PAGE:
LAUNCH OF A NEW SCIENTIFIC DISCIPLINE IN THE U.K
Members of the media are invited to attend a Press Briefing to mark the publication of the U.K. Astrobiology Report and the formal inauguration of the U.K. Astrobiology Network on:
MONDAY 13 DECEMBER 1999 at 11am in the Spencer Gallery of The Natural History Museum, Cromwell Road, London. Enter via the Museum's Cromwell Road Entrance.
Is there anyone out there? This question has intrigued humanity for centuries, but until now, there has been no organised, concerted effort by the scientific community to answer this fundamental question.
This situation is about to change. At the request of the British National Space Centre (BNSC), scientists from many different disciplines - geology, atmospheric physics, biology, chemistry, and astronomy - have come together as the U.K. Astrobiology Forum (formerly the U.K. Exobiology Forum) to consider the way forward for the U.K. in this important, pioneering area of research.
The end product of this consultative process is a new Report on the status of Astrobiology-related studies in this country and the potential for groundbreaking research into the possibility of extraterrestrial life in the years ahead.
This U.K. Astrobiology Report has now been published and it will be presented for the first time to the media and the scientific community at a meeting organised by BNSC (for details see above).
A panel of experts will be available to discuss the contents of the Report. Each panelist will also briefly describe his or her different research interests and perspectives on the search for life beyond Earth.
Presenting the report to the U.K. government on the way forward for this new scientific discipline will be:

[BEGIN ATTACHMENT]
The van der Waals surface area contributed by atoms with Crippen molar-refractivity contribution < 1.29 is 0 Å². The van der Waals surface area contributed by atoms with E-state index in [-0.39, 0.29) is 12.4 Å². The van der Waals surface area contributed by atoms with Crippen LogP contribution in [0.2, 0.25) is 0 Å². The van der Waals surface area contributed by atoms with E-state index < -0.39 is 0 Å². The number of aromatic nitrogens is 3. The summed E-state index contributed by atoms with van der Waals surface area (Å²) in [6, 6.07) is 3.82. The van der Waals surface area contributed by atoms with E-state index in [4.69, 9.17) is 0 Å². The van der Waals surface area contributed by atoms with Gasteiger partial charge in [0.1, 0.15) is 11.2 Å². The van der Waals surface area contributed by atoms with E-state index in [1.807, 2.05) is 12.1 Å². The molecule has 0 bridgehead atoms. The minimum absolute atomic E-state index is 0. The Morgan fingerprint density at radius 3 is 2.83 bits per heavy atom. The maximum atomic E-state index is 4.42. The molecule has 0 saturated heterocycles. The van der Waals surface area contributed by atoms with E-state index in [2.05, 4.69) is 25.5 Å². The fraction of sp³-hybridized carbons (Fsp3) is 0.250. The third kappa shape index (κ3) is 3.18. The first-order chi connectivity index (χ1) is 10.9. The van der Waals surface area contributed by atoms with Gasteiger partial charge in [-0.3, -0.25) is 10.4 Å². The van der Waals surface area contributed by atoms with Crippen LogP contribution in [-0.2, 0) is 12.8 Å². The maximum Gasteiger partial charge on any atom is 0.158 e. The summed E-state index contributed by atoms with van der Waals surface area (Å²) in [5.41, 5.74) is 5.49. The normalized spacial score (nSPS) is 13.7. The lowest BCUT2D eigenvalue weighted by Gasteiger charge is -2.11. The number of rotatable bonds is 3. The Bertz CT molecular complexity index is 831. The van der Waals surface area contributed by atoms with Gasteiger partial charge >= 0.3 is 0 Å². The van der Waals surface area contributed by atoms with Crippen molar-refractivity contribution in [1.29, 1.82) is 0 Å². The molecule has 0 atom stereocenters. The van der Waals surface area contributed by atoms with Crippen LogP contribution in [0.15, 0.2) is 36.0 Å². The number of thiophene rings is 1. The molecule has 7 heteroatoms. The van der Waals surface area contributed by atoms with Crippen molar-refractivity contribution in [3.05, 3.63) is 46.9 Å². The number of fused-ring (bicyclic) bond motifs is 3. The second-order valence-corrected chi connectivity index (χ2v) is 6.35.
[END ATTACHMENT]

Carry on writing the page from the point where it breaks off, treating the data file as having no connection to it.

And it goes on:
Dr Don Cowan, (Chairman, BNSC UK Astrobiology Panel), University College London.
Dr Monica Grady, The Natural History Museum, London. Dr. Grady is an expert on meteorites and has taken part in studies of the Martian meteorite ALH 84001 which is considered by some scientists to contain evidence of primitive life on Mars.
Dr Alan Penny, Rutherford Appleton Laboratory, Didcot, Oxfordshire. Dr. Penny is an expert on the possibility of discovering Earth-like planets around other stars and a leading proponent of the Darwin space telescope.
Professor Colin Pillinger, Open University, Milton Keynes. Professor Pillinger is the leader of the team to design and build Beagle 2, a lander which will fly piggyback on the European Space Agency's Mars Express mission and touch down on the surface of Mars to search for signs of life.
There will also be a video presentation by Dr. David Wynn-Williams of the British Antarctic Survey. Dr. Wynn-Williams is a research group leader with 25 years' experience in studying Antarctic microbiology.
There will be opportunities for questions and interviews after the presentations. Copies of the printed report will also be available.
The briefing is expected to end by 12.30 pm.
CONTACTS FOR THOSE WISHING TO ATTEND THE PRESS BRIEFING OR FOR FURTHER INFORMATION ON THIS RELEASE:
Jenny Moseley or Marie Tristram at the BNSC press office on +44 (0)171-215-0807 / 0806.
FOR FURTHER INFORMATION ON THE UK ASTROBIOLOGY REPORT OR THE UK ASTROBIOLOGY NETWORK, CONTACT:
Dr Don Cowan, Darwin Building,